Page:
Primates

, Volume 46, Issue 3, pp 191–197 | Cite as

Affiliative relations among male Japanese macaques (Macaca fuscata yakui) within and outside a troop on Yakushima Island

Original Article

Abstract

Male Japanese macaques (Macaca fuscata yakui) in a troop on Yakushima Island frequently groom other males. However, previous studies have not compared the social relations of troop males to those of non-troop males. I followed all troop males and non-troop males in and near a troop during a mating season and during the following non-mating season and recorded their neighbors, grooming, and agonistic interactions. Comparisons of the social relations of troop males and non-troop males with other troop members revealed that grooming and agonistic interactions with females during the mating season were similar between troop and non-troop males. However, troop males groomed each other more often and had fewer agonistic interactions among themselves than did non-troop males. Compared to what occurred in the mating season, troop males groomed females less often and exchanged grooming bouts more often with other troop males during the non-mating season. One non-troop male groomed females more frequently than did any troop male in both seasons, and this male groomed troop males more frequently than did any troop male in the non-mating season. This male immigrated into the troop during the following mating season. Regardless of their competition with respect to reproduction, male Japanese macaques on Yakushima Island maintain affiliative relations, probably to cooperatively defend fertile females from non-troop males.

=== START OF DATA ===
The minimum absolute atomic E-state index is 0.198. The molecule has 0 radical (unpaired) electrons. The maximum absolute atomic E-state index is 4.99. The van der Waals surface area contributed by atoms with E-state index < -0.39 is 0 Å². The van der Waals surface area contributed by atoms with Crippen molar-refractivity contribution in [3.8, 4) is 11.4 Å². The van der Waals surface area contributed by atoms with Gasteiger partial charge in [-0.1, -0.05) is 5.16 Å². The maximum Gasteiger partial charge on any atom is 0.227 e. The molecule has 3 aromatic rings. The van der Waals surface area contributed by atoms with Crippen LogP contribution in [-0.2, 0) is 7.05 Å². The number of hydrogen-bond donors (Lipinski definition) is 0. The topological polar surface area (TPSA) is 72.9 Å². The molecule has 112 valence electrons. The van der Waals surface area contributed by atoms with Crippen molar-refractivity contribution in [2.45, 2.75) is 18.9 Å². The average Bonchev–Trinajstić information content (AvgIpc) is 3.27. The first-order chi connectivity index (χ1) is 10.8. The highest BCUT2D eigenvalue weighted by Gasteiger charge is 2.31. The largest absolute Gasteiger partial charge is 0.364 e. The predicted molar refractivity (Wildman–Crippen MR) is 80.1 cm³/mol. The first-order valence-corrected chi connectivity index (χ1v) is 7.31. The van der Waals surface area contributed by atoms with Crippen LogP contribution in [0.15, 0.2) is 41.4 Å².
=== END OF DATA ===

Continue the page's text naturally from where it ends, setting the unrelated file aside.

Keywords

Affiliative relation Japanese macaques Yakushima Troop male Non-troop male 

Notes

Acknowledgements

I thank my friends in Yakushima for their hospitality during my stay there. The Yakushima Forest Office permitted me to conduct the fieldwork. I thank T. Nishida, J. Yamagiwa, S. Suzuki, and other members of Laboratory of Human Evolutionary Studies, Kyoto University, for their valuable advice and discussion. I thank G. Hanya, S. Hayaishi, S. Hayakawa, M. Itoh, H. Koda, H. Kudo, T. Teramura, R. Tsujino, P. Winn-Brown, and T. Yamamoto for their help during the fieldwork. I thank Y. Takenoshita and A. Matsumoto-Oda for carefully reading early drafts and for their critical comments. I thank E. Inoue for helping with some of the statistics. I also thank T. Furuichi and an anonymous referee for improving my manuscript. The Field Research Center of the Primate Research Institute, Kyoto University, offered me excellent facilities. This research was financially supported by the MEXT Grant-in-Aid for the 21st COE Biodiversity Program (A14).

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Copyright information

© Japan Monkey Centre and Springer-Verlag 2005

Authors and Affiliations

  1. 1.Laboratory of Human Evolution StudiesKyoto UniversityKyotoJapan
  2. 2.Division of Behavioral Science, Faculty of Arts and LettersTohoku UniversityKawauchi, Aoba-kuJapan

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